Is this what new Christians should have to do? Should they avoid reading the Old because God is too gruesome and judgmental, and only read the New because Jesus in His loving ways is more relevant? Not in my opinion, and I’d like to tell you why, just like I told this young lady whom I believe I met for just this reason – to give her the amazing truth about why God seems so crazy in the bible and how wonderful He is for sticking it out through over a millennia so that we could have the gift of His Son. You see, God not’s delicate about how He’s portrayed in the Old Testament, in fact, He’s happy to reveal His-story; the history of Him and His people – the Israelites – so that we can understand His Character and His faithfulness to His word.

Through the eyes of a famous Atheist, Richard Dawkins – he writes, “the God of the Old Testament is arguably the most unpleasant character in all fiction: jealous and proud of it; a petty, unjust, unforgiving control-freak; a vindictive, bloodthirsty ethnic cleanser; a misogynistic, homophobic, racist, infanticidal, genocidal, filicidal, pestilential, megalomaniacal, sadomasochistic, capriciously malevolent bully”. Does God appear this way because He is that way, or are we missing something? In Psalms 138:2, David the Psalmist prophesies that God has exalted His word above His name, in other words, God wants you to know that you can count on Him being true to His word despite having the name above all names. He will keep His word, even if by keeping it, His name gets dragged through the dirt. And that’s what we see in the Old Testament – His name tarnished by the recourse He had to take on an adulterous generation, simply because He remained true to a promise He made long ago to a man He called a friend.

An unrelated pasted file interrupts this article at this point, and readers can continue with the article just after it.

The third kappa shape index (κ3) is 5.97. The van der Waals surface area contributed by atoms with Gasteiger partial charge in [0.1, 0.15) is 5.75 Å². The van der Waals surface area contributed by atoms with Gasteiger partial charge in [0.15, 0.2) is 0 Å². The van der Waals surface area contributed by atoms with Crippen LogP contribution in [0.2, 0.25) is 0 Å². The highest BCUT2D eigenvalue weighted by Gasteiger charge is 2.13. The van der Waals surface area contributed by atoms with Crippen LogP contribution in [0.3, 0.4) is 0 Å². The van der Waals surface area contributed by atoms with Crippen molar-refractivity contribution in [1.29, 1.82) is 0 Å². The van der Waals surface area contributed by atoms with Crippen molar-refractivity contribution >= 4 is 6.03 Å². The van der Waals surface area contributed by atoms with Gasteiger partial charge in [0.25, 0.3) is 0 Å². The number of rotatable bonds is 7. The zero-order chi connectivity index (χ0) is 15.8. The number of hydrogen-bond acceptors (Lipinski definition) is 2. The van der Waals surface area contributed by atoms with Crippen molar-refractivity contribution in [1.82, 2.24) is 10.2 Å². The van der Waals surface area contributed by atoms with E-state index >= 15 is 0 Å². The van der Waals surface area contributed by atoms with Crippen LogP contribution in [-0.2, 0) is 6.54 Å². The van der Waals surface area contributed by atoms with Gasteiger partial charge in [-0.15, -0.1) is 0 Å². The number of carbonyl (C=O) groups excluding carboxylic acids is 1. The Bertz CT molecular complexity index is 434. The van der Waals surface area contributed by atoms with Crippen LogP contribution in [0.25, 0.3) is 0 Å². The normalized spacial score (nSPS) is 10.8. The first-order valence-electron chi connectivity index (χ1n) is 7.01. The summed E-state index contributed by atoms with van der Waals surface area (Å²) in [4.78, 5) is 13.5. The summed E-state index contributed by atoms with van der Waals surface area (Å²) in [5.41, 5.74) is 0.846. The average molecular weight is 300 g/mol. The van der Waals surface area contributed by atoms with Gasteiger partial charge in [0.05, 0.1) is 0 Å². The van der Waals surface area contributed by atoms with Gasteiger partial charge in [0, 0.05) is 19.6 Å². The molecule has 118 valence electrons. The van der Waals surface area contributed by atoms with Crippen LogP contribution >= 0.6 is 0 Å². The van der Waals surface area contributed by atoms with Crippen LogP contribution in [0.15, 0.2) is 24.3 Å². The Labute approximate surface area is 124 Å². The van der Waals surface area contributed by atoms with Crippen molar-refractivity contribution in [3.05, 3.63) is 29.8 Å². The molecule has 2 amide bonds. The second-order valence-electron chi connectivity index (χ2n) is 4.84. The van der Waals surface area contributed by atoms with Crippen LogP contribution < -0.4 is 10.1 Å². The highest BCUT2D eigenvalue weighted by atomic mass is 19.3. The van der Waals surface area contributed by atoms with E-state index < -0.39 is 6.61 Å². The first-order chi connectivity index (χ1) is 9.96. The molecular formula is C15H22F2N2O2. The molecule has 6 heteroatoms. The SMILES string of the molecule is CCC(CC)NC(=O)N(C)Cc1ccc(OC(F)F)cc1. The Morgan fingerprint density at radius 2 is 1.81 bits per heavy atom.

So, I asked the young woman if I could help her understand why God appears ugly in the Old Testament – to give her a new lens to look through so she can appreciate God and the first part of the bible in a fresh light. With gladness she welcomed what I had come to learn. She was excited to be able to read the entire bible in context to a God of love – a God of faithfulness to His word and to His relationships with us. I began by telling her about a guy mentioned in Genesis named Abraham. When God met him thousands of years ago, He immediately loved this man for His faith. All God had to do was ask him to pack up shop and leave everything he knew, everyone he’d known, all his family and friends, to go to a land somewhere in the world he’d never been – and at the request of a God he never knew existed, Abraham listened and obeyed. This faith must have been super attractive to God, because before Abe knew it, God was cutting a covenant with him, and he didn’t have to do a thing to earn it – he didn’t even have to do anything to keep covenant with God, all he had to do was receive the promises God made to him like a present from Mom and Dad on Christmas. It was a gift-covenant.

One of the major keys in understanding God in the Old Testament is to understand the promises God made with Abraham. Despite Abe’s faults, which were many – I mean, he was only human like us – God promised to have his back as long as he was alive, and also as long as his family bloodline was alive. Yep, Abraham was the forefather of the entire nation of Israel. The major promise God made to Abraham was that He would bless all nations through Abraham’s seed – in other words, Abraham’s descendants would be the source of blessing to all the other nations in the world. Abraham’s descendants would later be named Israel and some seven hundred years later, they would be recognized as a nation in and of themselves.

About six hundred years after Abraham started his covenant journey with God, his family had multiplied exponentially and for many reasons that I’ll not go into here, the entire family – which by then numbered into the millions – had found themselves in slavery to Egypt. That’s right, God’s people who were still the recipients of God’s promises were in bondage to a pagan nation. Because of God’s faithfulness to His promises, He broke them out of slavery and brought them into a land of freedom. But before He would walk them into the inheritance of His covenant with Abraham, God wanted to make a new covenant with them as a nation of people – He wanted to propose to them and bring them into a marriage covenant where He would give them all direct access to His presence and make them all priests, representing the one true God and blessing all the nations of the earth.